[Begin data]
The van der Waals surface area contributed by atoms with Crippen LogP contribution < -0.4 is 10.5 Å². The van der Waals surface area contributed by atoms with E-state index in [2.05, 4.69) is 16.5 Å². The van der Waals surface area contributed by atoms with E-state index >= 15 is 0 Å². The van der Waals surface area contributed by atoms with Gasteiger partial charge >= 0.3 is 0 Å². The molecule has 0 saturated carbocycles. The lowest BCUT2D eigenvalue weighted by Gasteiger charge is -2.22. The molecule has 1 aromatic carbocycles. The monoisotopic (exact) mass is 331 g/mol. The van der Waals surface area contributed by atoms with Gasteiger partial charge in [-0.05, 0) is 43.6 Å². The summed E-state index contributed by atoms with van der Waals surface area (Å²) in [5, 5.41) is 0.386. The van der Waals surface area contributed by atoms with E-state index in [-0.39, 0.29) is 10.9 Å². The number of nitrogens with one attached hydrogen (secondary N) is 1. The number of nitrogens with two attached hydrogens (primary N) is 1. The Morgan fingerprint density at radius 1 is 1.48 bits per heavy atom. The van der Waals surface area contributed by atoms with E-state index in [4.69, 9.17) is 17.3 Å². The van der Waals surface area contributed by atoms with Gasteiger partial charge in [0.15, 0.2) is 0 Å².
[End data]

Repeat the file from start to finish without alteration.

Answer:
The van der Waals surface area contributed by atoms with Crippen LogP contribution < -0.4 is 10.5 Å². The van der Waals surface area contributed by atoms with E-state index in [2.05, 4.69) is 16.5 Å². The van der Waals surface area contributed by atoms with E-state index >= 15 is 0 Å². The van der Waals surface area contributed by atoms with Gasteiger partial charge >= 0.3 is 0 Å². The molecule has 0 saturated carbocycles. The lowest BCUT2D eigenvalue weighted by Gasteiger charge is -2.22. The molecule has 1 aromatic carbocycles. The monoisotopic (exact) mass is 331 g/mol. The van der Waals surface area contributed by atoms with Gasteiger partial charge in [-0.05, 0) is 43.6 Å². The summed E-state index contributed by atoms with van der Waals surface area (Å²) in [5, 5.41) is 0.386. The van der Waals surface area contributed by atoms with E-state index in [-0.39, 0.29) is 10.9 Å². The number of nitrogens with one attached hydrogen (secondary N) is 1. The number of nitrogens with two attached hydrogens (primary N) is 1. The Morgan fingerprint density at radius 1 is 1.48 bits per heavy atom. The van der Waals surface area contributed by atoms with E-state index in [4.69, 9.17) is 17.3 Å². The van der Waals surface area contributed by atoms with Gasteiger partial charge in [0.15, 0.2) is 0 Å².